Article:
multiple prefixes

Tim Chown tjc at
Mon Feb 11 15:09:00 CET 2013

On 10 Feb 2013, at 16:29, David Magda <dmagda at> wrote:

> On Feb 10, 2013, at 06:29, Phil Mayers wrote:
>> Can you give an example of this use-case, and maybe highlight how it's different than just ACLing / firewalling the "server" subnet off? I'm having a hard time understanding the added value of ULA in this scenario, or how getting "internal only" traffic onto ULA addresses helps prevent it "going external" - isn't that what a routing table does? I'm sure I must be missing something...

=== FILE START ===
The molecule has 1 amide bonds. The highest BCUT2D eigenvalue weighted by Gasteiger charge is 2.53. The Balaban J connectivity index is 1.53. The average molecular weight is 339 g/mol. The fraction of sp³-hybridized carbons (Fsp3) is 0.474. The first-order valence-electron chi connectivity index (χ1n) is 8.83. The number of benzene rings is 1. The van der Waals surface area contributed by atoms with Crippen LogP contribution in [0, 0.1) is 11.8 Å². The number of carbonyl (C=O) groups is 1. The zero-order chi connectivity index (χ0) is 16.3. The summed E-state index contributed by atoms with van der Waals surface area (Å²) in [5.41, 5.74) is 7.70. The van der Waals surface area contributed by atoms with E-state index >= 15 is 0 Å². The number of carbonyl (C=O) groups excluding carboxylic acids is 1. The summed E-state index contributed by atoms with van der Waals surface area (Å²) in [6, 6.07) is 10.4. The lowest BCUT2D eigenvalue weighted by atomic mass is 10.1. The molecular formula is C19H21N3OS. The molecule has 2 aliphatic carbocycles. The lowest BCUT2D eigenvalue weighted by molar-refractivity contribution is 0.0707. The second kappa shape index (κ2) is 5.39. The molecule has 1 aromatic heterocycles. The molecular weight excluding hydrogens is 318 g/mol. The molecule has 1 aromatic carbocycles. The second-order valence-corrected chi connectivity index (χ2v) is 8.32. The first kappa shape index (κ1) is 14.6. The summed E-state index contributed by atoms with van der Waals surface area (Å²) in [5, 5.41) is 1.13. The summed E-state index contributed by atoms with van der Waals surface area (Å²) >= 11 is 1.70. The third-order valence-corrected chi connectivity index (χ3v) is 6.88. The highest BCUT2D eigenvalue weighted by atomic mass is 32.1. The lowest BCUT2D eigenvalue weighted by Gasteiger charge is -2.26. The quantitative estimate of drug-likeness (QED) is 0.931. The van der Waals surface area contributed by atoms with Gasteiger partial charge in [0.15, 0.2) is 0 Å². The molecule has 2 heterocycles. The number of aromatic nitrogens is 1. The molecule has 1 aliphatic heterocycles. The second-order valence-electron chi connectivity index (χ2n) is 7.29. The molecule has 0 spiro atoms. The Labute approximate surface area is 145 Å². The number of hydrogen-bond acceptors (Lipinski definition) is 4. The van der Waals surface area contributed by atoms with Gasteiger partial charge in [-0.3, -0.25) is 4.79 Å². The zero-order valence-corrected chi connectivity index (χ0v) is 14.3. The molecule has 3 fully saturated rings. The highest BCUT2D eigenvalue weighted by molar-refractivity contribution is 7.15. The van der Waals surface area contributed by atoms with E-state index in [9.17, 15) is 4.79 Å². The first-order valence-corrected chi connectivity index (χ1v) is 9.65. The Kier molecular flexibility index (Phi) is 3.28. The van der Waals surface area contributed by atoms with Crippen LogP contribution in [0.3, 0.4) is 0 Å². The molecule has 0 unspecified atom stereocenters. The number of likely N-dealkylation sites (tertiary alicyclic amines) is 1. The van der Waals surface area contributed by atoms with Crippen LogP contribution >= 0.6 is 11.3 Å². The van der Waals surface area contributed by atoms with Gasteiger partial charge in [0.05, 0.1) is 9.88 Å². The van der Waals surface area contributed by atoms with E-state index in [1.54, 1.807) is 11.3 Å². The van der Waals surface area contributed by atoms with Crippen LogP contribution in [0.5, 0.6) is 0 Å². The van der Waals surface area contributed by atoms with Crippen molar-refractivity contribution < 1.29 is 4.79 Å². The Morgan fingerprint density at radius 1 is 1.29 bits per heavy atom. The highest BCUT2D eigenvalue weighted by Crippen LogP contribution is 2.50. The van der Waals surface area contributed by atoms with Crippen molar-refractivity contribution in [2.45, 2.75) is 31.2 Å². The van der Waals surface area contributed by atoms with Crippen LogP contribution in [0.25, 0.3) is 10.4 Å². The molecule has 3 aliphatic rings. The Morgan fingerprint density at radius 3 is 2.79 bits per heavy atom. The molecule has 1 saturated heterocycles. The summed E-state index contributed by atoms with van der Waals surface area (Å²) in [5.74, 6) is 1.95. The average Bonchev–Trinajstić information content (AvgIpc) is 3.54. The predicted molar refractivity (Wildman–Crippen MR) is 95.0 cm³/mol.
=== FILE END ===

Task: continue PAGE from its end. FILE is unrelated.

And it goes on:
> If someone does not have an AS (or go through the effort of setting one up for a small-ish business), and/or if you can only get a provider dependent prefix, then you generally don't want to assign a bunch of servers / devices with IPs that may change if you decide to go with another ISP at some point in the future.
> ULA becomes a form of provider independent prefixing mechanism for folks/organization that may not be able other get it.

Except that's really bad as it goes hand in hand with NPTv6, which maps between external global and internal ULA prefixes.  The IPv6 model supports use of both ULAs and globals. Hosts acquire both. Use ULAs for internal communications, and globals for external communications.  ULA is not by design intended to be used with any for of NAT.  Any organisation that cares enough about renumbering implications of changing provider should be able to obtain/afford PI.


More information about the ipv6-ops mailing list